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The Internet and Copyright Protection

The Internet and Copyright Protection

The Internet and Copyright Protection act in the US have been under consideration for many years. The thrust of the discussion in both Houses of Congress was to make it difficult for individuals to pirate or access material on the Internet without paying a license fee. The original intent was to regulate the Internet but the bill has evolved to address many other concerns. Some opponents of the Internet and Copyright Protection act have characterized the bill as a giant clampdown on the Internet.

 

In theory, the intent was to regulate Internet activity and protect the intellectual property of its citizens. However, the way the Internet has developed has changed the focus of the copyright protection debate. The Internet and Copyright Protection Act is designed to stop people from pirating Internet content, but the argument is that the Internet work is no longer protected from hyperlinks or computer code that leaves permanent footprints on servers. Furthermore, some Internet work is protected by “safe harbor” clauses that allow certain activities to be carried on without charging a license fee. Such safe harbor provisions do not prevent people from sharing copyrighted material; rather they provide protection for specific commercial uses.

 

The Internet and Copyright Protection Act was intended to end the problem of Internet pirates but the solution does not stop there. The problem is much bigger than downloading copyrighted materials. The problem is with the production of content. The Internet and Copyright Protection Act attempt to address the production of Internet content while failing to address the pirating of Internet content. The legislation is largely ineffective in stopping piracy because it attempts to criminalize the production of Internet work. Consequently, the problem of Internet piracy and the issues surrounding copyrights run deeper than the bill would have us believe.

Internet and Copyright Protection Act

On the surface, the Internet and Copyright Protection Act to make a lot of sense. It seems sensible that if an Internet user is confused about what he or she is doing, that person should contact a legal expert for assistance. The problem is that the supposed copyright protection helps to create more Internet criminals, thereby creating a problem with increased property rights abuses and Internet piracy. Property rights abuses are the cause of most of the problems surrounding Internet piracy and the Internet.

 

One could make a distinction between copyright and related rights in the information society communication and the Internet. The Internet and copyright protection are designed to encourage certain aspects of the Internet – creation of new online content, creation of new business models, production of Internet work and modification of Internet content. As Internet and copyright protection is considered a part of Internet work, one could easily argue that the Internet and copyright protection should extend to all aspects of information society communication, not just to certain aspects of Internet use. This would imply extending the protection to all forms of Internet communication, such as blogging, web designing, online education, scholarly publishing, cultural expression and so on.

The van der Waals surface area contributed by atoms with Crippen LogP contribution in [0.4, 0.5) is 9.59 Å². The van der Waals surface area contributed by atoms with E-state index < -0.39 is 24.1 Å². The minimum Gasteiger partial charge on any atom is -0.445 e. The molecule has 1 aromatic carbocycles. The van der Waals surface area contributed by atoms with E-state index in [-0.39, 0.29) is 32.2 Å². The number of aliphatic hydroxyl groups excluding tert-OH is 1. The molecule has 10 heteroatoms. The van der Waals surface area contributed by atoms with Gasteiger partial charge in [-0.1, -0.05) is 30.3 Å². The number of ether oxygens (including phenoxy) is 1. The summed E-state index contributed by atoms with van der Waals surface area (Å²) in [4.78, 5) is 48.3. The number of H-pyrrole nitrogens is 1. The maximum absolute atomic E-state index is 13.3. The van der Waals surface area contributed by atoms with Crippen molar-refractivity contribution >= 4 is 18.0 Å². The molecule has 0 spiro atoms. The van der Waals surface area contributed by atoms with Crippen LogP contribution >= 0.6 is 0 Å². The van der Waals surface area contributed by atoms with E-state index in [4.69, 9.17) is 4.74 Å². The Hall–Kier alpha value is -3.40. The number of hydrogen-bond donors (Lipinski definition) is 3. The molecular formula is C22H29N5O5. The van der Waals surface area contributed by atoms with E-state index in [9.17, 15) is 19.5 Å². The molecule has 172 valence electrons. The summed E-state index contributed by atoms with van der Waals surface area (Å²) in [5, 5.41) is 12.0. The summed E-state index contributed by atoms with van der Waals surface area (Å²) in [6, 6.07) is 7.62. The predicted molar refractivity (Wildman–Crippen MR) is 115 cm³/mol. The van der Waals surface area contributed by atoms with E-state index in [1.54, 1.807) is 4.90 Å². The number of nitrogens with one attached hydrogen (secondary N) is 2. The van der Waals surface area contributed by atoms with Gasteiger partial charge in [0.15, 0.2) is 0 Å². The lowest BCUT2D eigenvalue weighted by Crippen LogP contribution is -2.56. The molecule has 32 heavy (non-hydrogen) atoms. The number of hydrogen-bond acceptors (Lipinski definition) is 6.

Unfortunately, the problem with this approach is that it is very difficult, if not impossible, to draw a bright line, beyond which the Internet and copyright could never be used. For instance, Internet intermediaries have long been criticized for being effective facilitators of piracy. Since Internet intermediaries do exist, there is no way of judging their efficacy as legal protectors of intellectual property. Moreover, the Internet and its related technologies have grown so quickly that it is difficult to distinguish between communication and action by a technological standard that has become the standard-fit for any given communication medium.

successful operation between A and B

On the face of things, one could draw the following parallel: Say A creates a painting and sends it to B who prints it out in a store. There is a successful operation between A and B, the Internet being effectively involved in the exchange of information. Now, if A were somehow to assert that he owns the painting because he had made the Internet available to B, then a copyright owner might rightly object. This case law would involve a clash of interests between the Internet and the physical world. In order to discern when and if Internet activity crosses the border into the realm of protected activity, the balance inquiry turns to the statutory law as well as common law considerations.

 

In terms of statutory law, one could draw the following parallel: A publisher could assert ownership of any work even if the publication was never made available to the public. Similarly, an Internet service provider could assert ownership of any and all Internet websites even if that website did not permit Internet access to the particular materials at issue. Similarly, Internet intermediaries could also assert ownership of any hyperlinked work even if that link was never triggered or activated. The difficulty here is that the relevant statute of limitations on the Internet is very vague and, thus, depends on subjective circumstances to determine when an Internet activity crosses the border into the realm of protected conduct. For this reason, no conclusive statement can be made as to whether hyperlinking crosses the border or not.

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